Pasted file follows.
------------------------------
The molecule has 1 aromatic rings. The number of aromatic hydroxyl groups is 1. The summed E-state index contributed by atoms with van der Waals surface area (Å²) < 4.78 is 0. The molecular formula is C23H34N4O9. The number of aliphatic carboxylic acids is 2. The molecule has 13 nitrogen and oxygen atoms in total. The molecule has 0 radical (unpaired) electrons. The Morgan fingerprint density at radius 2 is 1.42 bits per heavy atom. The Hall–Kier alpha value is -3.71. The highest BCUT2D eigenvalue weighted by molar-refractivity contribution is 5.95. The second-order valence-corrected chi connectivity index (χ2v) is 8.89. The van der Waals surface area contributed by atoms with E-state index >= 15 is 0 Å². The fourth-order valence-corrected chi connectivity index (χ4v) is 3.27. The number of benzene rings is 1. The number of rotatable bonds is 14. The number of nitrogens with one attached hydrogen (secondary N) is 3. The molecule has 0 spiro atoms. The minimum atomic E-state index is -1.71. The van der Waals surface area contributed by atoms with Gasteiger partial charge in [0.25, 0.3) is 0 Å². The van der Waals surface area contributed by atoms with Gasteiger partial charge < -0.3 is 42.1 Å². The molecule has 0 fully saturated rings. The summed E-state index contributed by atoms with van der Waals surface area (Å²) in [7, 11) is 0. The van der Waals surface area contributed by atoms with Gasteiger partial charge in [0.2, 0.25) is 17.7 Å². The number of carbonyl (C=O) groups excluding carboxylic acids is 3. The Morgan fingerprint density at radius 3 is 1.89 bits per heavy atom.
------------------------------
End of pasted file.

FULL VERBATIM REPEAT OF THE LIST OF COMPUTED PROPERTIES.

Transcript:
The molecule has 1 aromatic rings. The number of aromatic hydroxyl groups is 1. The summed E-state index contributed by atoms with van der Waals surface area (Å²) < 4.78 is 0. The molecular formula is C23H34N4O9. The number of aliphatic carboxylic acids is 2. The molecule has 13 nitrogen and oxygen atoms in total. The molecule has 0 radical (unpaired) electrons. The Morgan fingerprint density at radius 2 is 1.42 bits per heavy atom. The Hall–Kier alpha value is -3.71. The highest BCUT2D eigenvalue weighted by molar-refractivity contribution is 5.95. The second-order valence-corrected chi connectivity index (χ2v) is 8.89. The van der Waals surface area contributed by atoms with E-state index >= 15 is 0 Å². The fourth-order valence-corrected chi connectivity index (χ4v) is 3.27. The number of benzene rings is 1. The number of rotatable bonds is 14. The number of nitrogens with one attached hydrogen (secondary N) is 3. The molecule has 0 spiro atoms. The minimum atomic E-state index is -1.71. The van der Waals surface area contributed by atoms with Gasteiger partial charge in [0.25, 0.3) is 0 Å². The van der Waals surface area contributed by atoms with Gasteiger partial charge < -0.3 is 42.1 Å². The molecule has 0 fully saturated rings. The summed E-state index contributed by atoms with van der Waals surface area (Å²) in [7, 11) is 0. The van der Waals surface area contributed by atoms with Gasteiger partial charge in [0.2, 0.25) is 17.7 Å². The number of carbonyl (C=O) groups excluding carboxylic acids is 3. The Morgan fingerprint density at radius 3 is 1.89 bits per heavy atom.